Bids may be placed via post, email, fax or phone, as well as online. Kolbe & Fanning use Auction Mobility as our third-party online bidding platform. Auction Mobility is an app-based platform allowing users the ability to participate in the sale through phones, tablets and computers. To register for the sale, bidders must go to and sign up. Once you have set up an account, you may browse lots, place advance bids, or participate in the live sale online. Those wishing to participate on their devices can download the Kolbe & Fanning app through the Apple or Google Play Store. The sale will also be listed on Biddr and NumisBids in the near future.

The printed catalogue of the Martin Library will soon be mailed to all active customers on our mailing list. As international mail speeds have been slow in recent months, we encourage our international clients to consult the electronic catalogue in case their printed catalogue does not arrive promptly. A PDF of the printed catalogue has been posted to our main website at for those who prefer that format. Bids placed via post, email, fax or phone must be received by April 29, the day before the sale, in order for them to be processed. Advance absentee bids may also be placed at any time online at Live internet bidding will be available during the sale itself through the same platform.

Kolbe & Fanning Numismatic Booksellers LLC is a licensed and bonded auction firm in the State of Ohio. For more information, please see the Kolbe & Fanning website at or email David Fanning at To register for the sale, go to We look forward to your participation.

To read the .pdf catalogue, see:

E-Sylum Leidman ad03 coin


Roland Rollins has just published a new book on American Bank Note Company test notes. -Editor

  American Bank Note test note

American Bank Note Company Test Notes

This catalog attributes all test notes of printers American Bank Note Company and its predecessors and firms bought out.

American Bank Note Company Test Notes 2022 -COVER

  • Covers all test, advertising, promotional, color samples and house notes for firms involved in the production of bank notes.
  • Released March 2022. The first catalog in 2019 sold out in three months. View the sample pages.
  • Spiral bound book to lay flat while open, no breaking the binding.
  • UV (ultraviolet), close up, and sharp angle images to show security features present.
  • Current valuations in uncirculated or best known condition for all notes.
  • 109 pages - 84 in 2019!
  • All COLOR NOTE IMAGES, attributing all sub-varieties, such as date, logo, address, color, material, security device differences, and others.
  • All 39 known printer firms producing test notes, including Printer's test, house and advertising notes from the 1820's forward. There were 27 firms in the 2019 book!
  • Images of 95+% of each test note set.
  • Only test note catalog for the American Bank Note Company.
  • Table of Contents lists Firm, number of unique cataloged notes, number of sub-varieties and comments. Now also shows the alpha catalog designation for each firm.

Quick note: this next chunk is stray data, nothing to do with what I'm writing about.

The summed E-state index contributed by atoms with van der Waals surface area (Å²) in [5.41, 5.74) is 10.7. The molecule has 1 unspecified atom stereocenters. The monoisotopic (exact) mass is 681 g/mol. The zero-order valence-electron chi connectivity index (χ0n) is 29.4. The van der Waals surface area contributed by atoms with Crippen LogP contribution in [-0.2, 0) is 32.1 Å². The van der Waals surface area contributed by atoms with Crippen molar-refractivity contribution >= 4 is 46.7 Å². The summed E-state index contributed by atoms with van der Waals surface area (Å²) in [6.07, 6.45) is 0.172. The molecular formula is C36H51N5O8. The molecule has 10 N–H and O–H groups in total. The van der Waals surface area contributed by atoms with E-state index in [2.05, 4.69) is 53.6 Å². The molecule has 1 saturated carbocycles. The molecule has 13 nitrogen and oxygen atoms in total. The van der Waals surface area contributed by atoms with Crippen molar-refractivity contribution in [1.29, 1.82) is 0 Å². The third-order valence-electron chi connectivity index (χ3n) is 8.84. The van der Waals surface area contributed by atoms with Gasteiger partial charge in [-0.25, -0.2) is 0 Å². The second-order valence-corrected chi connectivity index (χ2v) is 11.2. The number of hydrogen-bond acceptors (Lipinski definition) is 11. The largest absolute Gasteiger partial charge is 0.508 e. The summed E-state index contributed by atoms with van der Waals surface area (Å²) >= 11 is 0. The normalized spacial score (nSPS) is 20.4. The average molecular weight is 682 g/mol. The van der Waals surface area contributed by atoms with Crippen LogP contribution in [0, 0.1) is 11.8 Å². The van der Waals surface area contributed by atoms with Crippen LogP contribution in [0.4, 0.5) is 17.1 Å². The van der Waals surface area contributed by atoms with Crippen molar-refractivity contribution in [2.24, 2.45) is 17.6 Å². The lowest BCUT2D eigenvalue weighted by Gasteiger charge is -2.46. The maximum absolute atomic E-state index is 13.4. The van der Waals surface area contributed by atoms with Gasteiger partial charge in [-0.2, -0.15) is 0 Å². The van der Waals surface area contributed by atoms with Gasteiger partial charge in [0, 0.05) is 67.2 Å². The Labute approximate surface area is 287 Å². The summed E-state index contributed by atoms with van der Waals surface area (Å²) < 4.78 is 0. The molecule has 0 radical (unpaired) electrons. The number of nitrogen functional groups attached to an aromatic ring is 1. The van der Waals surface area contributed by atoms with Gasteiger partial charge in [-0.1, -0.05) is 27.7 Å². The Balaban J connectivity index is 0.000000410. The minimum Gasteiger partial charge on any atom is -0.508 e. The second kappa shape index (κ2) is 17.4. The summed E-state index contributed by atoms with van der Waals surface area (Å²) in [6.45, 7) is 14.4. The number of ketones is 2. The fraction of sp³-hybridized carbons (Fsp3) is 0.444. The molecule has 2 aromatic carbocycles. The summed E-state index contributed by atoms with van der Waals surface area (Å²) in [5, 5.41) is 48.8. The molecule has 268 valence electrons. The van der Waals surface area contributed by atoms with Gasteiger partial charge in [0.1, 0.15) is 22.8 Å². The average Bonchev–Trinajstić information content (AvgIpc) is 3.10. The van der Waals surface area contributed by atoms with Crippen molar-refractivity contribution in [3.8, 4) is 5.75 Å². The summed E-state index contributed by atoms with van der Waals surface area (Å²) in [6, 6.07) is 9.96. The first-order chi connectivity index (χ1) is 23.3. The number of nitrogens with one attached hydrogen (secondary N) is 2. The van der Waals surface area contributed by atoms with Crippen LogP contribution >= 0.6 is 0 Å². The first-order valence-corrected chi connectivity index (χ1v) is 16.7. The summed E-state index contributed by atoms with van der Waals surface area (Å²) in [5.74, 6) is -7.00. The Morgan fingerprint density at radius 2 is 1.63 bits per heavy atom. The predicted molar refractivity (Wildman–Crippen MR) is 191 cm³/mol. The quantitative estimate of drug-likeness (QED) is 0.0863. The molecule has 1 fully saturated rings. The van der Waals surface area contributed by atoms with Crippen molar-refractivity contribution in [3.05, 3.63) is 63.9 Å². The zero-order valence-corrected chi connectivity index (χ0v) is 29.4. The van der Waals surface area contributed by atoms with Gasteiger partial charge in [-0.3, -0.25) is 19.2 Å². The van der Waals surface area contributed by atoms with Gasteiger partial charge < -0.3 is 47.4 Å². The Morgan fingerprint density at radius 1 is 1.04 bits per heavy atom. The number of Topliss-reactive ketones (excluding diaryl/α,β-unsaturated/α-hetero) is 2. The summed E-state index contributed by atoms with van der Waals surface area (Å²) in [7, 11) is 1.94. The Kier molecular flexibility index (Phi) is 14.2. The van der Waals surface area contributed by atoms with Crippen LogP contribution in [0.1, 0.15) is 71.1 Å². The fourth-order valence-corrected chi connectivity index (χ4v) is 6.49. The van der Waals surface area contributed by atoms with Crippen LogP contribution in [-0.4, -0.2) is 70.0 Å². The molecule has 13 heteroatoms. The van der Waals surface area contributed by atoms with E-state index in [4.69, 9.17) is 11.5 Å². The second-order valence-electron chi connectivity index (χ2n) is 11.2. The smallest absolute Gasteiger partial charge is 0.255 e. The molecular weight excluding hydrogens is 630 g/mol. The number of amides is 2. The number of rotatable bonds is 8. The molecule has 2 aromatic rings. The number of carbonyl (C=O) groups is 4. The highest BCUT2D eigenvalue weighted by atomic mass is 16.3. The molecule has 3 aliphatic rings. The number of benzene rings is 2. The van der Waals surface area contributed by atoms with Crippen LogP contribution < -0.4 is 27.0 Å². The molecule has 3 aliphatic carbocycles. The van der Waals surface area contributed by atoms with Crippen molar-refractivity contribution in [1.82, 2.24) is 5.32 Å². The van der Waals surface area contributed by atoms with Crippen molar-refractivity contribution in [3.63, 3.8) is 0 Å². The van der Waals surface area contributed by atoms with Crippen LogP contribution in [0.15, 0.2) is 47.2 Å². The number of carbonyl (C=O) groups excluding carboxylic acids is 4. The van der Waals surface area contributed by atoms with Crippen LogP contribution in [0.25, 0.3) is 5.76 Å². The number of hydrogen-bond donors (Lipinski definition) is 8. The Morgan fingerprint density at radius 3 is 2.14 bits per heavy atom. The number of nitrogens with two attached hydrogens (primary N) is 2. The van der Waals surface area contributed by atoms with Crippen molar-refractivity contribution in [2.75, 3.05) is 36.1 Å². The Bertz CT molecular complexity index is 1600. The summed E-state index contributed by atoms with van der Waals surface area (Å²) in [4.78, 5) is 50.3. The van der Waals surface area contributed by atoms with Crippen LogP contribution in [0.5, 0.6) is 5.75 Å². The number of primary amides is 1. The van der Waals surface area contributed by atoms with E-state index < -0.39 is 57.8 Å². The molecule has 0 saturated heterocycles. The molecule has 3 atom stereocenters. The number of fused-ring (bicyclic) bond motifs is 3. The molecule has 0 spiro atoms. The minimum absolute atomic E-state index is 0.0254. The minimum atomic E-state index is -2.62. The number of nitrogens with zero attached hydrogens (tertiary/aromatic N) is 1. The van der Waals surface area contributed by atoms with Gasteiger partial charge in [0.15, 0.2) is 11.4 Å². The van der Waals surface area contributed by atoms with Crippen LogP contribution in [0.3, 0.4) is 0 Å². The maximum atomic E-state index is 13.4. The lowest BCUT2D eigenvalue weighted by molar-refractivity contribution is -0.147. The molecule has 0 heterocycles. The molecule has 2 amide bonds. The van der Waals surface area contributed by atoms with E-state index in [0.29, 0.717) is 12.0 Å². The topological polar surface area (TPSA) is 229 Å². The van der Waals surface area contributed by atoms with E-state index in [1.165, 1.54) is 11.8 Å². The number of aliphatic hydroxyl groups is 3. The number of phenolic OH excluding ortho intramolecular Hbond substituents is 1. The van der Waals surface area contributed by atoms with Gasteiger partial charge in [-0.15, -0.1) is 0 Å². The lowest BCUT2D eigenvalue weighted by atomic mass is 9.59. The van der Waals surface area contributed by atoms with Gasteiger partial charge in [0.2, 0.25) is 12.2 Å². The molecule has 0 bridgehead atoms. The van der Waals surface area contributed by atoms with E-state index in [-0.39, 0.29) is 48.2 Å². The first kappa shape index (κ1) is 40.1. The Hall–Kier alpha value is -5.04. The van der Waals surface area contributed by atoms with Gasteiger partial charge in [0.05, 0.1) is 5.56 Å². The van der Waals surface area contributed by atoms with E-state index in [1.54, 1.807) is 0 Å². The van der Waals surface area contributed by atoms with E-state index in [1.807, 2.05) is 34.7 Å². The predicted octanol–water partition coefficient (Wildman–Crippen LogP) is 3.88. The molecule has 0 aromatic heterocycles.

• Cross reference "family trees" of all firms that formed the American Bank Note Company.

Roland adds:

"It is available on eBay for $25 plus $4.50 media mail shipping. You can use PayPal or check and save some shipping by ordering from my web site."

  American Bank Note Company Test Notes 2022 sample pages

For more information, or to order, see:
Book - American Bank Note Company Test Notes, 2022 (

NumisPlace E-Sylum ad01


A new book by Robert Parkinson called Ecoinomics gives an explanation of the global numismatic market and how coins perform as stores of value. Here's the press release. -Editor

Ecoinomics - the ultimate guide to investing in real-life coins

Ecoinomics Book Cover A new book due out this spring aims to provide would-be investors with valuable insights into the highly lucrative coin market.

As the crypto-currency sector continues to grow, author Robert Parkinson makes a very strong case for real-life coins as an exciting investment opportunity.

Billions of dollars change hands for rare coins each year, even in the hardest of times, said Parkinson. During the global pandemic the coin market remained extremely buoyant - even when the FTSE 100 and Dow Jones were both down by 20 per cent.

Physical coins occupy a unique niche in the alternative asset market. They are bought both as luxury collectables and as ‘safe haven' investments, and combine the satisfaction of acquiring a beautiful and historic possession with the rewards of owning a valuable commodity.

Few books have been written about the investment potential of coins, with most concentrating instead on the collectors' market, according to Parkinson. Many people are fascinated by coins and are excited to acquire their own tangible tokens, ones that have changed hands multiple times throughout history, he said.

  Ecoinomics samplepage-2 Ecoinomics samplepage-3

Ecoinomics is designed to give novice collectors the confidence to dip a toe into the numismatics market while also providing insights to industry professionals on the specifics of buying and selling coins.

Ecoinomics deals with a number of wide-ranging topics including the costs and benefits of keeping a substantial amount of capital in coins; market trends; tax issues; insurance cover and how the market differs from country to country.